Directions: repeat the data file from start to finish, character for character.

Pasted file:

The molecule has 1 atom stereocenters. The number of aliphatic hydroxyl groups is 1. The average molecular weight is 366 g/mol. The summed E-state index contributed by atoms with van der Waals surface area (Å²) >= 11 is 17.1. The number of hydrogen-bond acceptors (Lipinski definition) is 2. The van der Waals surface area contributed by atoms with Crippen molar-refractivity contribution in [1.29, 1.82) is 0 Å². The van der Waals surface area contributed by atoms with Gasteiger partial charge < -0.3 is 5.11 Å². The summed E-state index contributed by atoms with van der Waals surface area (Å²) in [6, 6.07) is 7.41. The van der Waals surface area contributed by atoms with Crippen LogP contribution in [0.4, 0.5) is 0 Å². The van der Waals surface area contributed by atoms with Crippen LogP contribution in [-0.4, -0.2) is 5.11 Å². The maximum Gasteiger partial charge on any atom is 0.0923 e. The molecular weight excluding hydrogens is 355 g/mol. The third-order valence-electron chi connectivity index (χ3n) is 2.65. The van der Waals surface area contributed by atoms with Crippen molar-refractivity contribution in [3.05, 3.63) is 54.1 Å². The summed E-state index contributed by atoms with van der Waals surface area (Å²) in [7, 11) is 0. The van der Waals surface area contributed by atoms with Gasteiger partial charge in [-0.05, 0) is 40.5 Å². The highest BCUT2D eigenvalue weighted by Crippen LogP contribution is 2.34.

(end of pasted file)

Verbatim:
The molecule has 1 atom stereocenters. The number of aliphatic hydroxyl groups is 1. The average molecular weight is 366 g/mol. The summed E-state index contributed by atoms with van der Waals surface area (Å²) >= 11 is 17.1. The number of hydrogen-bond acceptors (Lipinski definition) is 2. The van der Waals surface area contributed by atoms with Crippen molar-refractivity contribution in [1.29, 1.82) is 0 Å². The van der Waals surface area contributed by atoms with Gasteiger partial charge < -0.3 is 5.11 Å². The summed E-state index contributed by atoms with van der Waals surface area (Å²) in [6, 6.07) is 7.41. The van der Waals surface area contributed by atoms with Crippen LogP contribution in [0.4, 0.5) is 0 Å². The van der Waals surface area contributed by atoms with Crippen LogP contribution in [-0.4, -0.2) is 5.11 Å². The maximum Gasteiger partial charge on any atom is 0.0923 e. The molecular weight excluding hydrogens is 355 g/mol. The third-order valence-electron chi connectivity index (χ3n) is 2.65. The van der Waals surface area contributed by atoms with Crippen molar-refractivity contribution in [3.05, 3.63) is 54.1 Å². The summed E-state index contributed by atoms with van der Waals surface area (Å²) in [7, 11) is 0. The van der Waals surface area contributed by atoms with Gasteiger partial charge in [-0.05, 0) is 40.5 Å². The highest BCUT2D eigenvalue weighted by Crippen LogP contribution is 2.34.